Pre-Purchase Evaluations

A. Kent Allen, DVM, Cert. ISELP | Virginia Equine Imaging | Published: Issue 2, 2024

Tags:

Editor's Pick

Communication with veterinary colleagues is crucial to the success of a pre-purchase examination. The components of communication components among all involved team members during the multi-faceted pre-purchase exam will be detailed in the following sections.

What is involved in a PRE-PURCHASE EXAM?

The pre-purchase exam calls on the detective and intuitive skills of the veterinarian to reveal any potential lameness or medical problems. The first part of the exam is the clinical part. An ophthalmic, dental, and brief neurologic exam is performed at the head. The heart, lungs, and gastrointestinal systems are evaluated and auscultated.

The musculoskeletal examination is conducted, with thorough palpation of the joints, back, tendons, and ligaments of the distal limbs. This is also when the blood work will be done. Typically, this will include the Coggins Test and screening for any medications in the bloodstream that could significantly affect the horse at the time of the examination.

Next, the dynamic aspects of the examination begin. The horse is first examined freely at a walk and trot on a straight, flat surface. Then, he is moved on a lunge line and/or under saddle at a walk, trot, and canter, usually on firm footing with a good surface. Any indications of lameness can be evidenced by a head bob or a body drop from one side to another.

The horse’s flexibility of the neck and back, limb coordination and placement, and any signs of ataxia are additionally evaluated. The next part of the dynamic exam is the “active flexion test,” which is the flexion of the joints followed by trotting off in a straight line. It is acceptable for the horse to initially appear stiff or lame for a few steps after the flexion.

The question is whether the horse is comparable side to side and how long it takes to warm out of the flexion. Flexion tests are used as an indicator of a potential problem that may need to be radiographed or evaluated further.

Radiographs (X-rays) are routinely taken as part of the pre-purchase exam. Along with assessing any areas of concern determined during the clinical or dynamic components of the exam, a full set of X-rays can provide valuable information on which to base the purchase decision. Furthermore, the images can serve as a baseline for that particular horse to refer to in the future, as well as later arguing that X-ray findings in the horse have been unchanged over a period of time.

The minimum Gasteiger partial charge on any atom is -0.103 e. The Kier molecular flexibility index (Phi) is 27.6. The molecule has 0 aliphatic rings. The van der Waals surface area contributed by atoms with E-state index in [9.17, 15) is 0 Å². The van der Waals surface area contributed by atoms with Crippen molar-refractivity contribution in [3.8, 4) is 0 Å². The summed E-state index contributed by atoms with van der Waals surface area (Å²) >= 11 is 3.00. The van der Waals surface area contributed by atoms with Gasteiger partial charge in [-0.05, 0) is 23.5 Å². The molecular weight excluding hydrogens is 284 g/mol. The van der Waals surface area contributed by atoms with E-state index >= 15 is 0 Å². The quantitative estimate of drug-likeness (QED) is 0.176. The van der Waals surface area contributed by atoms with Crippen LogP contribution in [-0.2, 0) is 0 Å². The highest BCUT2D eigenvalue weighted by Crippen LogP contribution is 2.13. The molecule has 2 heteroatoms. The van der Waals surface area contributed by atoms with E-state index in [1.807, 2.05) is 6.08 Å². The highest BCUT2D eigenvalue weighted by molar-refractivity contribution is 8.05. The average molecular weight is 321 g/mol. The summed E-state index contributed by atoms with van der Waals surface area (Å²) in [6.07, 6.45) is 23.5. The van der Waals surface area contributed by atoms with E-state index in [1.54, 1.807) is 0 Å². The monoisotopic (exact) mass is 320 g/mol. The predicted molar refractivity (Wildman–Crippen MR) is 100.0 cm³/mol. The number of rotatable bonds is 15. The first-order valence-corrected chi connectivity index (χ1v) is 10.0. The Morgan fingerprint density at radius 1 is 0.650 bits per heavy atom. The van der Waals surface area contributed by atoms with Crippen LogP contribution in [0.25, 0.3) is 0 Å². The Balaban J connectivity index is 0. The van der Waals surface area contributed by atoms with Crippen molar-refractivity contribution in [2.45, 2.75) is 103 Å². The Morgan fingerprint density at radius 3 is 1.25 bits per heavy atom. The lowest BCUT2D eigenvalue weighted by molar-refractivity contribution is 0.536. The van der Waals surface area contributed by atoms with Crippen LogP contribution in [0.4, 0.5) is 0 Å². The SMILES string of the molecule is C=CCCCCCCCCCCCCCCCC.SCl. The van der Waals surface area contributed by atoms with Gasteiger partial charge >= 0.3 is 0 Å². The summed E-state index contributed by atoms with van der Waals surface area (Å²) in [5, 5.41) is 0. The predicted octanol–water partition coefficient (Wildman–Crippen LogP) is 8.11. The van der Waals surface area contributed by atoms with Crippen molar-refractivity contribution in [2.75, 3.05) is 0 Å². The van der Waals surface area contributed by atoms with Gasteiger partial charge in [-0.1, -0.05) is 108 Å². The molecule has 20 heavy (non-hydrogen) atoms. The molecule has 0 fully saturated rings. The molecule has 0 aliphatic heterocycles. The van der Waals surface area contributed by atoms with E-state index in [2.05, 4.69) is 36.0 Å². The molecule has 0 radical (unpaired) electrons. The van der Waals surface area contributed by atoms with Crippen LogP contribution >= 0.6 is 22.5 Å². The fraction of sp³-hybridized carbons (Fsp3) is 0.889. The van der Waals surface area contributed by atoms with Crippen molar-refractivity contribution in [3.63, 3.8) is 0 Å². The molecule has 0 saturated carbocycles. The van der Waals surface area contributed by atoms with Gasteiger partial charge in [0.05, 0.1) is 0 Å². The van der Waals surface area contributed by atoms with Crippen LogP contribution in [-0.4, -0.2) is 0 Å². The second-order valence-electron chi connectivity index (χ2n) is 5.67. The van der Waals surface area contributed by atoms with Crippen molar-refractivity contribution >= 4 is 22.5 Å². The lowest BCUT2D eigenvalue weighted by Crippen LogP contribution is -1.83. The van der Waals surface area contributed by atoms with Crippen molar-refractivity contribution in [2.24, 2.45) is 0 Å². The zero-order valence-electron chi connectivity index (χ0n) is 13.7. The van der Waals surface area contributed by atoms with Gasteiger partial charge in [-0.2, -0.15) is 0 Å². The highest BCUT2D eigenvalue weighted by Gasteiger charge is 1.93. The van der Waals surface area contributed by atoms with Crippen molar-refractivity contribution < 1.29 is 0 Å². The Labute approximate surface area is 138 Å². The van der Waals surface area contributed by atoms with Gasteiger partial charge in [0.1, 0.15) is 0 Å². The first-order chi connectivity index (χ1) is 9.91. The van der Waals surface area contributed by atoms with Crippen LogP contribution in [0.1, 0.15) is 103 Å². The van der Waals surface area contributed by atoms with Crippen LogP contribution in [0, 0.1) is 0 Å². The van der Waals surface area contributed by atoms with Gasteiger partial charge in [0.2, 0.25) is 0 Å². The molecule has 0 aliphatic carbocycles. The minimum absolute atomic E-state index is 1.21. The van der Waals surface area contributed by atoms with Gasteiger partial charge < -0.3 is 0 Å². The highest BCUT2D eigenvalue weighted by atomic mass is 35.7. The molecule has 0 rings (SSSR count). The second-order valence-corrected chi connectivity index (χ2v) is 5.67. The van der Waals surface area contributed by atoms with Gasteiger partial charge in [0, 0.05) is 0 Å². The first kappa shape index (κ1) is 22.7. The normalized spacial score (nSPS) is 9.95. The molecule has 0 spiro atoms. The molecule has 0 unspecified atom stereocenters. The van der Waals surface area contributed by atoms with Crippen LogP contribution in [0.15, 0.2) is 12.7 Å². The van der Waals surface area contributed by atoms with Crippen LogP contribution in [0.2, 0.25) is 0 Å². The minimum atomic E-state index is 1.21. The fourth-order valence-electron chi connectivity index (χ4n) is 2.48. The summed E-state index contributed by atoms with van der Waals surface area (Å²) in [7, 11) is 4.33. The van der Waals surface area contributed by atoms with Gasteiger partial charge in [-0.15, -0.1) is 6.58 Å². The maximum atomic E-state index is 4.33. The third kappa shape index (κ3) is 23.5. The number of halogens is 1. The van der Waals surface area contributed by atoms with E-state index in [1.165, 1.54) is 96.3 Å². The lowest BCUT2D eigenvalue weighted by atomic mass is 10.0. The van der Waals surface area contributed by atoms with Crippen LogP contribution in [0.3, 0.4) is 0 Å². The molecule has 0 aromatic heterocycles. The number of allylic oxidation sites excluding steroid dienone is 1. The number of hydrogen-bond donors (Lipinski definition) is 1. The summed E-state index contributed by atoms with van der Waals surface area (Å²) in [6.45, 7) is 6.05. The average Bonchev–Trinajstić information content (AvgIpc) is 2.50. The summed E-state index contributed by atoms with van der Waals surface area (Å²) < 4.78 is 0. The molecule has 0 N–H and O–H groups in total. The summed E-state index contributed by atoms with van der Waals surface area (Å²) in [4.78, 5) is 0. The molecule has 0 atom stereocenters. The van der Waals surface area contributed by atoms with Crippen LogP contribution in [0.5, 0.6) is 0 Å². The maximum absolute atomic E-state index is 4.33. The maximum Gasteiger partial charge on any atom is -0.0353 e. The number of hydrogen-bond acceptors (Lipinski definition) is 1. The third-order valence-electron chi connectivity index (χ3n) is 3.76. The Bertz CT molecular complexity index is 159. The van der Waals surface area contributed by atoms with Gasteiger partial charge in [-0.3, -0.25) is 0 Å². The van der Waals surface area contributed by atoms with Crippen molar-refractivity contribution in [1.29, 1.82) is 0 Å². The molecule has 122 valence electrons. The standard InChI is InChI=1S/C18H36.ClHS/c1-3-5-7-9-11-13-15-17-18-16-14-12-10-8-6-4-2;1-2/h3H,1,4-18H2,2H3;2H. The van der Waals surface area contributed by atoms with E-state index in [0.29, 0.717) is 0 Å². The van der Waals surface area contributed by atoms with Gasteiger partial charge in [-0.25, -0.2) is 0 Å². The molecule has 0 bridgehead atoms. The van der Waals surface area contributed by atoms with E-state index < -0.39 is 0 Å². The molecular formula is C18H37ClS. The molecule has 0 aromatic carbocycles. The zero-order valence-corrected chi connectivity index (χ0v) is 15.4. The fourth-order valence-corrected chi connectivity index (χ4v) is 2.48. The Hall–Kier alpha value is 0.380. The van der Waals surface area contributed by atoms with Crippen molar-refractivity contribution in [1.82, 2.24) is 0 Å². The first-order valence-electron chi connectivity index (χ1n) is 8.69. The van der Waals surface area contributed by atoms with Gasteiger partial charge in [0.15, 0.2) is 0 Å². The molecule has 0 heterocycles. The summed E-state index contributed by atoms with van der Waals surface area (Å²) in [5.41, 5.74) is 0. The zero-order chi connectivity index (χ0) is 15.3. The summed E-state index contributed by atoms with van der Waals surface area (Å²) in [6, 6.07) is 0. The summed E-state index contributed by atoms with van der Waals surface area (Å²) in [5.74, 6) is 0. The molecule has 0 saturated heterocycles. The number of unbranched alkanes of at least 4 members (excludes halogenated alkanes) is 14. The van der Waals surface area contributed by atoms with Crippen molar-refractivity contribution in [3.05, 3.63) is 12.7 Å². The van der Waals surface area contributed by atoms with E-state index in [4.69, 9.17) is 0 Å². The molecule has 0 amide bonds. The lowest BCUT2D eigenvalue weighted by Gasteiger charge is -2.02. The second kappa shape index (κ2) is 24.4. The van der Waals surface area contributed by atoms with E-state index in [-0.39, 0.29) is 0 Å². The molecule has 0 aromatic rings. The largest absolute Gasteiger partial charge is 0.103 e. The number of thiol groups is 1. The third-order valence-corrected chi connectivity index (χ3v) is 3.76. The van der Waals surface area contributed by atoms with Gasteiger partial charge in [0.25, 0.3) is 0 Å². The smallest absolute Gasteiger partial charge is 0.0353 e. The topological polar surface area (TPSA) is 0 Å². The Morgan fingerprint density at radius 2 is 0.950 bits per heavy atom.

There are other methods of imaging that can be done as part of the pre-purchase exam if needed or warranted, such as a respiratory endoscopy, nuclear scintigraphy (bone scan), magnetic resonance imaging (MRI), ultrasound, etc.

Nuclear scintigraphy is one advanced imaging modality that can be utilized to further evaluate the horse during a pre-purchase examination. It can be particularly useful when searching for potential abnormalities or concerns within the axial skeleton, such as the dorsal articular processes of the spine or the sacroiliac region.

Who is involved in a PRE-PURCHASE EXAMINATION?

There may be multiple participants and groups involved in a single pre-purchase exam. The constant players include the buyer, seller, and the examining veterinarian. Other participants in a pre-purchase exam may also include an agent of the buyer and/or seller, the veterinarian of the seller who has examined the horse previously, and/or specialist veterinary professionals at the request of the examining veterinarian or the seller’s veterinarian.

Consequently, communication must be maintained between all groups involved. It is the responsibility of the examining veterinarian to consistently discuss all aspects of the pre-purchase exam with each distinct party. In the case of a foreign horse being vetted, it is not uncommon for the exam to be performed by an international veterinarian and for the findings of the exam to be reported to the buyer’s domestic veterinarian.

For example, if an American is purchasing a European horse, a European veterinarian may perform the pre-purchase exam. The buyer may then ask their regular American veterinarian to add his/her interpretation to those results.

COMMUNICATING THE Clinical Exam

Due to the multitude of parties that may be involved, a consistent and methodical clinical examination of the horse is required as the basis for all subsequent communication. It is crucial to document any significant findings, such as gait asymmetry or lameness, appreciated in the examination. Most veterinarians choose to evaluate the movement of the horse with no video recordings or objective analysis.

However, it is important to note that video recordings, or use of quantitative lameness technology, may prove useful and serve as an effective means of documentation for future communications with the buyer, seller, and especially other colleagues involved with the pre-purchase exam.

COMMUNICATING IMAGING
Recommendations and Findings